French Mathematician, Physicist and Chemist
The most widely recognized of the many achievements attributed to Gaspard Monge, sometimes known as the comte de Péluse, was his development of descriptive geometry as a means of representing three-dimensional objects in two dimensions. So valued was this technique for its military applications that the French government pledged him to secrecy. Monge also contributed to the adoption of the metric system, and his other work as a mathematician, physicist, and chemist took him into a variety of arenas, including caloric theory, acoustics, and optics.
Born on May 9, 1746, in Beaune, France, Monge was the son of Jacques and Jeanne Rousseaux Monge. The father, a knife grinder and peddler, believed in his son's ability to rise above his humble beginnings through education, and at an early age the talented youth was enrolled in the College of the Orations at Beaune. From Beaune in 1762 he went on to Lyons for two more years of college, at which point the 18-year-old Monge was declared a physics instructor. On vacation in his hometown, he created a detailed map of Beaune using projection methods and surveying equipment he developed himself, and this so impressed an army officer that he was recommended for the military school at Mézières.
As a young military engineer, Monge soon developed a revolutionary plan for gun emplacements in a proposed fortress, substituting a geometric process for the cumbersome arithmetic calculations then in use. This was the birth of descriptive geometry, and though Monge's commanding officer initially ignored it as a form of trick, its value for representing three-dimensional objects in two dimensions was soon recognized. For many years thereafter, Monge was ordered to keep this valuable military secret to himself.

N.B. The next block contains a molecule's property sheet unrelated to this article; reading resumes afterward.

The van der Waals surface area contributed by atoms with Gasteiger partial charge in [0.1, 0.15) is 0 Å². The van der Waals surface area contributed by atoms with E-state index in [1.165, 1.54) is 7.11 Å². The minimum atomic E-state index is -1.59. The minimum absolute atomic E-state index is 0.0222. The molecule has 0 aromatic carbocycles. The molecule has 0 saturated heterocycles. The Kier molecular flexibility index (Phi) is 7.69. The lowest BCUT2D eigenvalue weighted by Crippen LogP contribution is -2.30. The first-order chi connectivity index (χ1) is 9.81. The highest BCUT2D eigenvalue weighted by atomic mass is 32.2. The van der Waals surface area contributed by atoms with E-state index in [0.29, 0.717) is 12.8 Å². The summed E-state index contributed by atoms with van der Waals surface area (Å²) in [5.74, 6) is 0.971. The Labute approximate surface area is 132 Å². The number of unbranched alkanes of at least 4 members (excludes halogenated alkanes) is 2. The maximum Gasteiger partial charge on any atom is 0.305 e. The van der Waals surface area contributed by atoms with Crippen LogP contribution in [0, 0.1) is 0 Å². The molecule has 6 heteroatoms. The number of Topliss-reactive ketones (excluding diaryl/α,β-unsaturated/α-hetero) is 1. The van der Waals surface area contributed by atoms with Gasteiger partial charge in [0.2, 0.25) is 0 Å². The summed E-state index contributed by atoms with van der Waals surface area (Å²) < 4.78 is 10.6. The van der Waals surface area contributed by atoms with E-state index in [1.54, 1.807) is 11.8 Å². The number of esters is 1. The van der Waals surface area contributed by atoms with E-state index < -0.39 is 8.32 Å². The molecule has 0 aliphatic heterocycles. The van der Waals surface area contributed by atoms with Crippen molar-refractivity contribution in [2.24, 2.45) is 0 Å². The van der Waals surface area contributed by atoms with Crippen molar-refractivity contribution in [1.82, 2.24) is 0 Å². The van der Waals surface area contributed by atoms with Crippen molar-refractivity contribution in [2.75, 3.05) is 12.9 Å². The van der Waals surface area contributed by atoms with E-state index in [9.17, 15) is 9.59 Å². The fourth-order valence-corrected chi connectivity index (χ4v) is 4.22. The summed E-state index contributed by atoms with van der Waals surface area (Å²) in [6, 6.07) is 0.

Beginning in 1768, Monge held a dual professorship in physics and mathematics at Mézières, a position he would hold for the next 15 years. He married Catherine Huart in 1777, and together they had three daughters. Elected to the French Académie Royale des Sciences in 1780, his center of activity began to shift from the provinces to the capital, and when in 1783 he was appointed examiner of naval cadets, he was forced to relocate to Paris.
Monge was a supporter of the French Revolution, which broke out in 1789, but his liberal and republican sympathies put him at odds with the radical Jacobin faction that took control in 1793. Thus he was removed from his position as minister of the navy, to which he had been appointed by the revolutionary leadership, after just eight months of service. He did help establish the metric system, as well as the Ecole Polytechnique, which opened in 1795. Later some of his lectures at the school were published in what came to be known as Application de l'analyse a la géométrie. In the latter, Monge explained the algebraic principles of three-dimensional geometry, ideas that would have an enormous impact on engineering design.
He served in a mission to Italy in 1796, and from there followed Napoleon Bonaparte on the latter's campaign in Egypt, where Monge helped establish the Institut d'Egypt in Cairo. Over the years that followed, as Napoleon held sway over France and Europe, Monge enjoyed great success and honors, including the title of comte or count, bestowed on him in 1808. But when Napoleon's star fell, so did Monge's. In 1816 he was stripped of all the honors accorded him by Napoleon, and spent the last two years of his life as a pariah under the restored monarchy. So great was Monge's reputation, however, that upon his death in 1818, many defied a government ban and placed wreaths on his grave.